We knew that if things were bad at the farm, our friends and neighbors must be suffering. We knew that they had all been working hard the previous five months to prepare their dry-season gardens, and were days away from finally harvesting and reaping profits. The storm destroyed everything; the crops, the bush fruits, even the cassava leaves. After the storm people went to their gardens and threw themselves on the ground, wailing for their loss of income and pending hunger. In retelling the story of how ferociously the storm hit, my female friends were smiling. I asked them how they could smile in the face of such tragedy and one woman replied: “everything is lost, even the birds in the forest have all died, but we are still here. For this we give thanks.”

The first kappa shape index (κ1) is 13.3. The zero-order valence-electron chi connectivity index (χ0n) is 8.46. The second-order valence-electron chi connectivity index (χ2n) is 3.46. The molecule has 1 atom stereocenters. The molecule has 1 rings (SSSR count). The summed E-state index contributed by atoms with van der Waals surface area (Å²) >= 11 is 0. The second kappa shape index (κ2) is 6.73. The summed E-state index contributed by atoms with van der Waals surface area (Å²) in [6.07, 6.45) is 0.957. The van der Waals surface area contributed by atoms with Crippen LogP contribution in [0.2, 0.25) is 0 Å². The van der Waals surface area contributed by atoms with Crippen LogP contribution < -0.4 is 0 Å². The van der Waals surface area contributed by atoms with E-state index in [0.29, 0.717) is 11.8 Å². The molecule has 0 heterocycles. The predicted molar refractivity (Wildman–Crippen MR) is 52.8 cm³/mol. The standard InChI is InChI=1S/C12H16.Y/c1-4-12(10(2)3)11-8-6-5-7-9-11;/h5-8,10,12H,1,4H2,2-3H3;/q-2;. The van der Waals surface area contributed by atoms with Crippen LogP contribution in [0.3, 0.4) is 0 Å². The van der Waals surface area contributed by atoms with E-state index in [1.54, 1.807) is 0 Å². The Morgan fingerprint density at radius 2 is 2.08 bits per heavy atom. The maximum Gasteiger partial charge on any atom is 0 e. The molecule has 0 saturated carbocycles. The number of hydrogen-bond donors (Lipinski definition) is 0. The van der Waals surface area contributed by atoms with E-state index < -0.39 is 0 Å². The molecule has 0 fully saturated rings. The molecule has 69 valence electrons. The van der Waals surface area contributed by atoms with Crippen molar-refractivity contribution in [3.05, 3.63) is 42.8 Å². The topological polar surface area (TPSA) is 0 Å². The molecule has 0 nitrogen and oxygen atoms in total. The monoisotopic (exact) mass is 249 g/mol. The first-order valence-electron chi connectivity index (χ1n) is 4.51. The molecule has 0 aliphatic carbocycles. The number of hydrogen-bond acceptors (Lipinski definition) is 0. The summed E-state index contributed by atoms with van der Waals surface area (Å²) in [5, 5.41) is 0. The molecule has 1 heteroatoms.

The following day I visited their gardens… Acres of tomatoes, greens, onions, all ruined by the hail. Our neighbors depend on gardening for a living – they sell their produce in town to feed their families, pay school fees, and buy fertilizer and seed for their maize. Everything was lost. Visiting the gardens was akin to attending a funeral. If it hurt my heart to see this destruction, I can’t pretend to understand what it meant to someone like Bashi Mwango, who lost an acre of nearly-ripe tomatoes, into which he had invested almost everything he had. Humbled by the strength of our neighbors in the face of suffering and misfortune, I returned home with a heavy heart.
When I entered the house and saw our baby boy smiling up at me, I cried. My heart couldn’t hold the grief. Bashi Mwango enters his house and looks at his children, with the same love that I share with Bodhi. Yet in the back of his mind, he is doubting whether they will have enough food to keep the kids healthy this year. I felt a wave of emotions running through me, ranging from guilt at having so much, to empathy for those who have lost, to absolute gratitude for the blessings we receive every day, both material and otherwise.